Referring now to FIGS. 5-8, FIG. 5 is a plan view of a partially fabricated generic strip 100 for making the electric terminals like those shown in FIGS. 1-4. The generic strip 100 starts as an imperforate metal strip 102 shown at the right end of FIG. 5. The metal strip 102 progresses through a series of dies (not shown) from right to left as indicated by the arrow 104 in FIG. 5; successive dies punching and forming the metal strip into a series of partially formed terminals until the generic strip 100 is formed with a plurality of partially formed electric terminals 106 preferably having completely formed contact portions such as the female receptacles indicated generally at 12 in FIGS. 1-4. The completely formed female receptacles being attached to a relatively wide carrier strip 110 in a spaced apart relationship as shown at the left hand end of FIG. 5. The carrier strip 108 is wide enough to provide a variety of predetermined attachment portions for the terminals 106 in a secondary operation with the partially formed terminal 106 being spaced apart a sufficient distance to accommodate the variety of predetermined attachment portions for attachment to cables of different sizes.

Briefly the generic strip 100 may be finished in a variety of ways as illustrated in FIGS. 6, 7 and 8. More specifically the generic strip 100 which is shown at the left in FIG. 6 progresses through a series of dies (not shown) from left to right as indicated by the arrow 210 in FIG. 6, successive dies punching and forming the carrier strip 110 to form the attachment portions 214, such as those indicated generally at 14 in FIGS. 1-4. These particular attachment portions 214 comprise core crimp wings 218 and insulation crimp wings 220 that are relatively narrow for attaching the terminals to a smaller cable, for instance a cable having a core size of 0.35 mm and a insulation jacket size of 0.50 mm. In the secondary operation shown in FIG. 6, a schematically illustrated stamping die 222 initially sizes a flat attachment portion while maintaining a carrier strip 230 that is considerably narrower than the starting carrier strip 110. As the process continues from left to right, the core crimp wings and the cable crimp wings are formed into open barrels and then the open core crimp barrel and the open insulation crimp barrel are crimped around the exposed end of a cable core and the end of a cable insulation in a well know manner resulting in the end terminal being attached to an electric cable as shown at the right hand end of the strip 200 shown in FIG. 6. The attached end terminal may then be severed from the carrier strip 230 in a conventional manner. Alternatively, the end terminal can be severed and then attached to the cable.

As indicated above, the generic strip blank 100 may be rolled up into a reel after completing the primary operation illustrated in FIG. 5 and then transported to a secondary operation where the reel is unwound and processed through the secondary operation. This secondary operation may result in the terminals being attached progressively to the terminal at the end of the carrier strip 230 as shown in FIG. 6 or to the terminal that is severed from the end of the carrier strip 230 as stated above. It is also possible to roll up a completed strip 200 before attaching the terminals to electric cables and do the attachment in a third operation.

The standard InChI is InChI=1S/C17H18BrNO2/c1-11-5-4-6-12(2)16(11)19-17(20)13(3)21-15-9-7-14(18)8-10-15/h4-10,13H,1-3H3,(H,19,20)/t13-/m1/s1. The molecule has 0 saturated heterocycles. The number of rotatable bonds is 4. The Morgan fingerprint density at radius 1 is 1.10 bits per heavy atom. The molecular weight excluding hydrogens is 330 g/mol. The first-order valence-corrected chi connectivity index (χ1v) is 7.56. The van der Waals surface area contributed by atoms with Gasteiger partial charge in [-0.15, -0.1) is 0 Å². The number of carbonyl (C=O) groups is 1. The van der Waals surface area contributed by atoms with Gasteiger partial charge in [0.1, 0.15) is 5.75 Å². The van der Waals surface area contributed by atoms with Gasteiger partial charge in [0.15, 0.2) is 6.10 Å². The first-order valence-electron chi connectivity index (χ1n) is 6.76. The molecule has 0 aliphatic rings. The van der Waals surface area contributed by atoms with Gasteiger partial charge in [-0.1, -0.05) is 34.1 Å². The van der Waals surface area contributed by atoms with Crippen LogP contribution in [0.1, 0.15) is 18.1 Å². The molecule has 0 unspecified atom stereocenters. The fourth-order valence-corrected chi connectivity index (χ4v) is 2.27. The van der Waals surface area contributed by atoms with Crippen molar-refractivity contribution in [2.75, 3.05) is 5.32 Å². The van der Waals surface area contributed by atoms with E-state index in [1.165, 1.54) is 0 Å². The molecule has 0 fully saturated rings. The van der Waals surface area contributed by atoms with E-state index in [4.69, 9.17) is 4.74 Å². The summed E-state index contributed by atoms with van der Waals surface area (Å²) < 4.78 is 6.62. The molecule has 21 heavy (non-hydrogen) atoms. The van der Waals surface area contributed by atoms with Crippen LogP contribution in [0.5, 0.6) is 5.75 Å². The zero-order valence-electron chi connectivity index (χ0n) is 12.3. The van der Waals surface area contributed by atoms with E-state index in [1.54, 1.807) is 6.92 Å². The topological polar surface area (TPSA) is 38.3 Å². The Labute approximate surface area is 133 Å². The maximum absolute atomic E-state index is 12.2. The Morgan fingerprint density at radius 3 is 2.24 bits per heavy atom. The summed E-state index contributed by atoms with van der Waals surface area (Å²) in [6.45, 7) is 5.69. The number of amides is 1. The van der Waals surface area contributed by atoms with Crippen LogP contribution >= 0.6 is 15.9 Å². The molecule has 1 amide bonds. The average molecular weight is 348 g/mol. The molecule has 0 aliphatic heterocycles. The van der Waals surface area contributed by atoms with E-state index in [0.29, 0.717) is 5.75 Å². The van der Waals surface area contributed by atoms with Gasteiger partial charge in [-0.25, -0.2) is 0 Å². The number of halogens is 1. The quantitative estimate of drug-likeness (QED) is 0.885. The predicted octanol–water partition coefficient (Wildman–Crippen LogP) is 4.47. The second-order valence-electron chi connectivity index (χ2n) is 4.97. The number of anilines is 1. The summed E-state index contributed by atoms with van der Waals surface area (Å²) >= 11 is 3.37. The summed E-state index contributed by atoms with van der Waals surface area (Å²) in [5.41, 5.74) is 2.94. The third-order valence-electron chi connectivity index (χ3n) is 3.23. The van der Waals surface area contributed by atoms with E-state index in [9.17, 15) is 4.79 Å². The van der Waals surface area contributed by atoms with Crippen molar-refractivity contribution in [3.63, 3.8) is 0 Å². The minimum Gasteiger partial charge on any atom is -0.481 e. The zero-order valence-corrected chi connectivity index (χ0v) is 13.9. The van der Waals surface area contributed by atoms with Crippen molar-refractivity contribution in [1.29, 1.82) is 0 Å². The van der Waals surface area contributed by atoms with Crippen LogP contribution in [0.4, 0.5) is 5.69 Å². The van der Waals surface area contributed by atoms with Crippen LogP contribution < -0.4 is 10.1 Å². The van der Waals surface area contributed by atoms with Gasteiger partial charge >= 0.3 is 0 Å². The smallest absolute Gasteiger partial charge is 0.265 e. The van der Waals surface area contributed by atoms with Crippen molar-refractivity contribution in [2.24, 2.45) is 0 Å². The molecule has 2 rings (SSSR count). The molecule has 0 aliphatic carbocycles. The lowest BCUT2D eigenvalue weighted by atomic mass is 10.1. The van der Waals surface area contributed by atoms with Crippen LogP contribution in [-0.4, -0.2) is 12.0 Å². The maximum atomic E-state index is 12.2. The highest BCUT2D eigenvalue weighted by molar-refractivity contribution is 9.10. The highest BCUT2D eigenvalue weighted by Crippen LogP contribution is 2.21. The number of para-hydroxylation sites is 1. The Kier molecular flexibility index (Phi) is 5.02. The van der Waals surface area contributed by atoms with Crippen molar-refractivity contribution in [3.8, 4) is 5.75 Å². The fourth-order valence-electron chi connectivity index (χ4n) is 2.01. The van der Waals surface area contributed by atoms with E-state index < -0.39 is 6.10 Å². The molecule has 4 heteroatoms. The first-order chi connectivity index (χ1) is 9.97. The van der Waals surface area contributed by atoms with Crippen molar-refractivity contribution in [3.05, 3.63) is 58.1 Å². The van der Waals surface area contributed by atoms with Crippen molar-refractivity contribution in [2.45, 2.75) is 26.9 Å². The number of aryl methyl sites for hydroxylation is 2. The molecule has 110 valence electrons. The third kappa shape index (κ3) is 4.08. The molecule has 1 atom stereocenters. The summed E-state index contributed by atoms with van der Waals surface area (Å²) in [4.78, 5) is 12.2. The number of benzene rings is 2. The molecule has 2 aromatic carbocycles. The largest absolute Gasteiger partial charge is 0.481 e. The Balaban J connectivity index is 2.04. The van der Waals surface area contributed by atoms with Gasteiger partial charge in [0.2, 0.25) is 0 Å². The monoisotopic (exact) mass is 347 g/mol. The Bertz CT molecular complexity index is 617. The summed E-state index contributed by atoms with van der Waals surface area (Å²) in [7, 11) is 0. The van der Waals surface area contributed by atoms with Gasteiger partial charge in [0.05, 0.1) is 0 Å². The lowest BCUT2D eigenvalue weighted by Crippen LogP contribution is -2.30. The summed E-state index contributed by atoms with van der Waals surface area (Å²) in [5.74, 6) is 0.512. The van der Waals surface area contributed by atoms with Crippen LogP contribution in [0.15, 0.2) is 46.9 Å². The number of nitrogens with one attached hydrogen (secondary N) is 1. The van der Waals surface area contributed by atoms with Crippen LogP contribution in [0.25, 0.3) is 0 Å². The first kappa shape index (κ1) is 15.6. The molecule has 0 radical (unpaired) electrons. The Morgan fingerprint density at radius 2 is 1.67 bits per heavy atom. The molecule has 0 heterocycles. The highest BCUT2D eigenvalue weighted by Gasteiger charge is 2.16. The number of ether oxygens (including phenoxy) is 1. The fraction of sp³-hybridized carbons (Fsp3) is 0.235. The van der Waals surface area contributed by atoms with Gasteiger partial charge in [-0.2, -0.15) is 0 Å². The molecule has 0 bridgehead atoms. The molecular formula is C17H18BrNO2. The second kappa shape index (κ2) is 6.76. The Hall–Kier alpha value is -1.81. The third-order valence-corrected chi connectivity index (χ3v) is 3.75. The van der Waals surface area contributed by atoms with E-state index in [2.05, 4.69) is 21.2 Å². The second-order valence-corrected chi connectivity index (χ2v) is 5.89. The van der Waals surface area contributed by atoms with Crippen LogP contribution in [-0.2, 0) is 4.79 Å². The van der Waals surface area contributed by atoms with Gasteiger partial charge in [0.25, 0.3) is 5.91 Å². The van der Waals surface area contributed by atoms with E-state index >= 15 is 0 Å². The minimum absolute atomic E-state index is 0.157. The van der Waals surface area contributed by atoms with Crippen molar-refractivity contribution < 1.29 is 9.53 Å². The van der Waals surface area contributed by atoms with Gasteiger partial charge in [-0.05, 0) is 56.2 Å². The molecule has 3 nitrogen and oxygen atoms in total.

Referring now to FIG. 7, the generic strip 100 may be finished in a variety of ways as stated above. Here the generic strip 100 which is shown at the left in FIG. 7 progresses through a series of dies (not shown) from left to right as indicated by the arrow 310 in FIG. 7, successive dies punching and forming the carrier strip 110 to form the attachment portions 314, such as those indicated generally at 14 in FIGS. 1-4. These particular attachment portions 314 comprise core crimp wings 318 and insulation crimp wings 320 that are wider than those shown in FIG. 6 for attaching the terminals to a larger cable, for instance a cable having a core size of 0.75 mm and an insulation jacket size of 1.0 mm. In the secondary process shown in FIG. 7, a schematically illustrated stamping die 322 that is narrower than die 222 initially sizes a flat attachment portion while maintaining a carrier strip 230 that is considerably narrower than the starting carrier strip 110. As the process continues from left to right, the core crimp wings and the cable crimp wings are formed into open barrels and then the open core crimp barrel and the open insulation crimp barrel are crimped around the exposed end of a cable core and the end of a cable insulation in a well know manner resulting in the end terminal being attached to an electric cable as shown at the right hand end of the strip in FIG. 7. The attached end terminal may then be severed from the strip 330 in a conventional manner. Alternatively, the end terminal can be severed and then attached to the cable.